#define MQTTCLIENTNAME3 "sdfcvdhjnbvxw3"
#define MQTTCLIENTNAME4 "sdfcvdhjnbvxw4"
#define MQTTCLIENTNAME5 "sdfcvdhjnbvxw5"
#define MQTTCLIENTNAME6 "sdfcvdhjnbvxw6"
#define MQTTCLIENTNAME7 "sdfcvdhjnbvxw7"

//Piano constants
#define BUZZER D1 //Buzzer pin
const int DO  = 262;
const int RE  = 294;
const int MI  = 330;
const int FA  = 349;
const int SOL = 392;
const int LA  = 440;
const int SI  = 494;

int basic_notes[ ] = {DO, RE, MI, FA, SOL, LA, SI};
String ubi_switch[ ] = {"do", "re", "mi", "fa", "sol", "la", "si"};

Ubidots client(TOKEN, MQTTCLIENTNAME);
Ubidots client2(TOKEN, MQTTCLIENTNAME2);
Ubidots client3(TOKEN, MQTTCLIENTNAME3);
Ubidots client4(TOKEN, MQTTCLIENTNAME4);
Ubidots client5(TOKEN, MQTTCLIENTNAME5);
Ubidots client6(TOKEN, MQTTCLIENTNAME6);
Ubidots client7(TOKEN, MQTTCLIENTNAME7);

/****************************************
 * Define Initial Values
 ****************************************/

/****************************************
 * Auxiliar Functions
 ****************************************/

void callback(char* topic, byte* payload, unsigned int length) {
  Serial.print("Message arrived [");
  Serial.print(topic);
  Serial.print("] ");
  int flag = 0;
    
  for (int i=0;i<length;i++) {
    Serial.print((char)payload[i]);
  }
  if ((char)payload[0]=='1'){
    digitalWrite(16, HIGH);
    tone(BUZZER, basic_notes[note(topic)]);
    delay((1000/4)*1.30);
    noTone(BUZZER);
  }
  else{
    digitalWrite(16, LOW);
    noTone(BUZZER);
  }
  Serial.println();
  
}

int note(char* topic){
  char * pch;
  char * token = strtok(topic, "/");
  
  while (token != NULL){
      for (int i=0; i<8; i++){
        if(String(token)==ubi_switch[i]){
          Serial.println("");
          Serial.println(ubi_switch[i]);
          Serial.println(basic_notes[i]);
          return i;
          //tone(BUZZER, basic_notes[i]);
          break;
        }
      }
  token = strtok(NULL, "/");
  }
  
}

/****************************************
 * Main Functions
 ****************************************/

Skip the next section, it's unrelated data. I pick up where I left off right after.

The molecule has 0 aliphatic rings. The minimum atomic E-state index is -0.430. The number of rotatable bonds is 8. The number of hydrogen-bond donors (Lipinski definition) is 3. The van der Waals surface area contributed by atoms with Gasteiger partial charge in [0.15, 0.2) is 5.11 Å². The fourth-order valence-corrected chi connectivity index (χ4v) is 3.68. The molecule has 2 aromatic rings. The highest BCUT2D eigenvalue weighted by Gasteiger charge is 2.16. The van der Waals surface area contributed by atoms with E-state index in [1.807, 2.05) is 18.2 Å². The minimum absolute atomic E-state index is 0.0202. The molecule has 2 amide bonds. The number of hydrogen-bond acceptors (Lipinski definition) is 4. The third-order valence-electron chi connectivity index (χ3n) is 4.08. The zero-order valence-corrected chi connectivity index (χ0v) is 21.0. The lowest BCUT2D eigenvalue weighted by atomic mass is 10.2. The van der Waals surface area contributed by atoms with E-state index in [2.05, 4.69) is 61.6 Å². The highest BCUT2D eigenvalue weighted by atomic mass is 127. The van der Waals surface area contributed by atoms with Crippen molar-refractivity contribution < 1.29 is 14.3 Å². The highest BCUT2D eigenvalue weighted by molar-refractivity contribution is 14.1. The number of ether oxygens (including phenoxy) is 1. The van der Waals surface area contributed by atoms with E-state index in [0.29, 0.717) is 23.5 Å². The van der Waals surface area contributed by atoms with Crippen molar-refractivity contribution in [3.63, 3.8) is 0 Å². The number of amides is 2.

void setup() {
  // put your setup code here, to run once:
  Serial.begin(115200);
  client.wifiConnection(WIFINAME, WIFIPASS);
  client.begin(callback);
  client2.begin(callback);
  client3.begin(callback);
  client4.begin(callback);
  client5.begin(callback);
  client6.begin(callback);
  client7.begin(callback);
  client.ubidotsSubscribe("piano", "do");
  client2.ubidotsSubscribe("piano", "re");
  client3.ubidotsSubscribe("piano", "mi");
  client4.ubidotsSubscribe("piano", "fa");
  client5.ubidotsSubscribe("piano", "sol");
  //client6.ubidotsSubscribe("piano", "la");
  //client7.ubidotsSubscribe("piano", "si");
  pinMode(16, OUTPUT);
  }

void loop() {
  //Send to Ubidots Routine
  if(!client.connected()){
      client.reconnect();
      client.ubidotsSubscribe("piano", "do");
      client2.ubidotsSubscribe("piano", "re");
      client3.ubidotsSubscribe("piano", "mi");
      client4.ubidotsSubscribe("piano", "fa");
      client5.ubidotsSubscribe("piano", "sol");
      //client6.ubidotsSubscribe("piano", "la");
      //client7.ubidotsSubscribe("piano", "si");
     }
  client.loop();
  client2.loop();
  client3.loop();
  client4.loop();
  client5.loop();
  client6.loop();
  client7.loop();
  }


Results

And that's it! It's time to play de piano. 

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We've just shown you how to create a low-cost digital piano based on the Internet of Things (IoT), which, by the way, proves how seemingly complex things can be done with the right tools and time. 

Topics:
arduino ide ,nodemcu ,iot ,piano ,tutorial